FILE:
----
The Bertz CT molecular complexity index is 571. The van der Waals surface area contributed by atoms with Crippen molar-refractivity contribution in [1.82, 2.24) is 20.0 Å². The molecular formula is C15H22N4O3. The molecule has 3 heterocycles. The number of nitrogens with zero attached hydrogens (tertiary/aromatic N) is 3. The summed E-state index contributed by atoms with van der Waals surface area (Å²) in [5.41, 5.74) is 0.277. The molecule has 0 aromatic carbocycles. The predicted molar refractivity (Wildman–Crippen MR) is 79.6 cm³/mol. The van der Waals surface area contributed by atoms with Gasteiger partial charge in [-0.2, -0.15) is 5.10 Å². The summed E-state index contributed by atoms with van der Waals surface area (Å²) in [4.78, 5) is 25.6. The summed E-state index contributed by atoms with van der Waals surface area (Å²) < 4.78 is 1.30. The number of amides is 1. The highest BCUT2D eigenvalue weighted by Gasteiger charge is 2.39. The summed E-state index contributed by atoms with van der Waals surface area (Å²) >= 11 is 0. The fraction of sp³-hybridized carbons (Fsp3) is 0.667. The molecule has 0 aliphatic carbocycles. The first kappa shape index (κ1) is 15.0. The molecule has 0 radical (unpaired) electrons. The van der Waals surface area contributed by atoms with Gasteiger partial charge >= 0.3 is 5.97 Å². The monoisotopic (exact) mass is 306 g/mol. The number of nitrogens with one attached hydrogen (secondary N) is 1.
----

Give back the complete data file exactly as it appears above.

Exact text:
The Bertz CT molecular complexity index is 571. The van der Waals surface area contributed by atoms with Crippen molar-refractivity contribution in [1.82, 2.24) is 20.0 Å². The molecular formula is C15H22N4O3. The molecule has 3 heterocycles. The number of nitrogens with zero attached hydrogens (tertiary/aromatic N) is 3. The summed E-state index contributed by atoms with van der Waals surface area (Å²) in [5.41, 5.74) is 0.277. The molecule has 0 aromatic carbocycles. The predicted molar refractivity (Wildman–Crippen MR) is 79.6 cm³/mol. The van der Waals surface area contributed by atoms with Gasteiger partial charge in [-0.2, -0.15) is 5.10 Å². The summed E-state index contributed by atoms with van der Waals surface area (Å²) in [4.78, 5) is 25.6. The summed E-state index contributed by atoms with van der Waals surface area (Å²) < 4.78 is 1.30. The number of amides is 1. The highest BCUT2D eigenvalue weighted by Gasteiger charge is 2.39. The summed E-state index contributed by atoms with van der Waals surface area (Å²) >= 11 is 0. The fraction of sp³-hybridized carbons (Fsp3) is 0.667. The molecule has 0 aliphatic carbocycles. The first kappa shape index (κ1) is 15.0. The molecule has 0 radical (unpaired) electrons. The van der Waals surface area contributed by atoms with Gasteiger partial charge >= 0.3 is 5.97 Å². The monoisotopic (exact) mass is 306 g/mol. The number of nitrogens with one attached hydrogen (secondary N) is 1.